As Dunn is proving, changing teams can wreak havoc on big-leaguers
The strange decline of Adam Dunn continues. The White Sox have tried a team psychologist, minor league pitchers flown in to throw game speed practice pitches to him and five different spots in the batting order, and Dunn still can't hit. His June (.136) was the worst month of a nightmare season.
Dunn is hitting .019 against lefthanders, .075 with two strikes, .126 at home, .135 after the sixth inning and .171 overall.
Dunn, 31, seems too young to be finished. But the guy who never has played for a playoff team, has the kind of big body that doesn't age well and has little interest in the mechanics of hitting has reacted poorly to being put in the spotlight as a marquee free agent who signed with a big-market club. He is a "feel" hitter who has lost his feel -- probably by trying too hard to justify the signing -- and hitting coach Greg Walker can't help him much because Dunn is not a classic student of hitting.
Dunn's problems -- the mechanical ones caused by the tension in his swing and his lack of confidence -- go back to the mental side of the game. And that got me wondering: just how difficult can it be to change teams? Think of it as a bigger, higher-stakes version of the discomfort often caused by changing schools as a child.
"It takes time to settle into an environment and live up to a contract," said one GM, "and everybody does it differently. Last year Adrian Beltre was terrible for a month (0 home runs in 25 games) and became one of the better players in the league for the last five. It takes time, but it's different for everyone."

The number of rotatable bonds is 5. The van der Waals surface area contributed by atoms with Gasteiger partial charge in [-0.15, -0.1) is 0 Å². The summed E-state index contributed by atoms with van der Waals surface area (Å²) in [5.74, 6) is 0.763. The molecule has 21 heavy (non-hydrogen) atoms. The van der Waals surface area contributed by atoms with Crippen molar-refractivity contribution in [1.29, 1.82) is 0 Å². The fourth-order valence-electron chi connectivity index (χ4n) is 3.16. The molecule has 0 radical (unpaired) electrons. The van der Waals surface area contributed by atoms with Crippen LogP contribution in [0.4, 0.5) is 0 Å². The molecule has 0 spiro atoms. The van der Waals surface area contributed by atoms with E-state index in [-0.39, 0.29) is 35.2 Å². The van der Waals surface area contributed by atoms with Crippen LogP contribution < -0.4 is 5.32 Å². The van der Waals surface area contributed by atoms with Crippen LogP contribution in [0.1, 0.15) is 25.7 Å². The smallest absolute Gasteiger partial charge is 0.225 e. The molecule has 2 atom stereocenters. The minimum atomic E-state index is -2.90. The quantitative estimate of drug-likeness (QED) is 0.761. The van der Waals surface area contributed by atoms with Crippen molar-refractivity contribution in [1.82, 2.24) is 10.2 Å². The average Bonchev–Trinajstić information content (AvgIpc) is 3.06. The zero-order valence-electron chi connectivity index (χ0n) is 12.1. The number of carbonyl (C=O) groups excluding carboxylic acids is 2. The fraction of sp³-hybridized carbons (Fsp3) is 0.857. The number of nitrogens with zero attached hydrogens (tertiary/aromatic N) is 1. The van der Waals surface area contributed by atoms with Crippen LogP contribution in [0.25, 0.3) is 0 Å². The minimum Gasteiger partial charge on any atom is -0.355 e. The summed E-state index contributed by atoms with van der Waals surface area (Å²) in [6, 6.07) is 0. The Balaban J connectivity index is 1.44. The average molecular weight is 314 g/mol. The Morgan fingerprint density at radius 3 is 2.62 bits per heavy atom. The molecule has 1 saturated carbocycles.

Take a look at this: the 10 worst hitters in baseball this year through Wednesday with at least 230 plate appearances. Note that six of the 10 worst hitters changed teams this year, with all but one (Jack Hannahan) doing so in high profile fashion. A seventh, Chone Figgins, still hasn't recovered from his switch last year.
1. Adam Dunn, White Sox* .173
Look no further than Detroit to understand how relief pitching is so unpredictable -- and rarely worth multi-year investments. The Tigers spent $16.5 million over three years on Joaquin Benoit, and he can't get hitters out (4.75 ERA). And they picked up 150-pound Al Albuquerque, a guy who had bounced from the Cubs to the Rockies, on a minor-league deal and he is having a historically great season.
When the red-hot Mets tagged him for three runs this week, it snapped a 13-game, 14-inning, five-week scoreless streak for Albuquerque. Still, the dude with one of the most wicked sliders in the game (he throws it 60 percent of his pitches) has allowed only one extra-base hit to 126 batters faced this year.
Albuquerque has struck out 37 percent of the batters he has faced. He has held hitters to a .157 slugging percentage. Over the past 50 years, only four pitchers have held hitters to a slugging percentage below .200 over at least 60 innings: Eric Gagne (.176 in 2003), Hong-Chih Kuo (.192 in 2010), Carlos Marmol (.199 in 2010) and Jeff Nelson (.199 in 2001).
Just a reminder: five of the seven most expensive free agent relievers who changed teams last winter have been busts halfway through the first year of their contracts: Rafael Soriano, Benoit, Matt Guerrier, Bobby Jenks and Brian Fuentes.
What a Saturday is to a golf tournament (moving day), July is to the baseball season. It's the one month that forces clubs to decide whether they are playoff worthy or not -- to determine whether they are buyers or sellers. As such, you are at the mercy of the schedule this time of year. Here's a look at three teams with interesting schedule issues this month: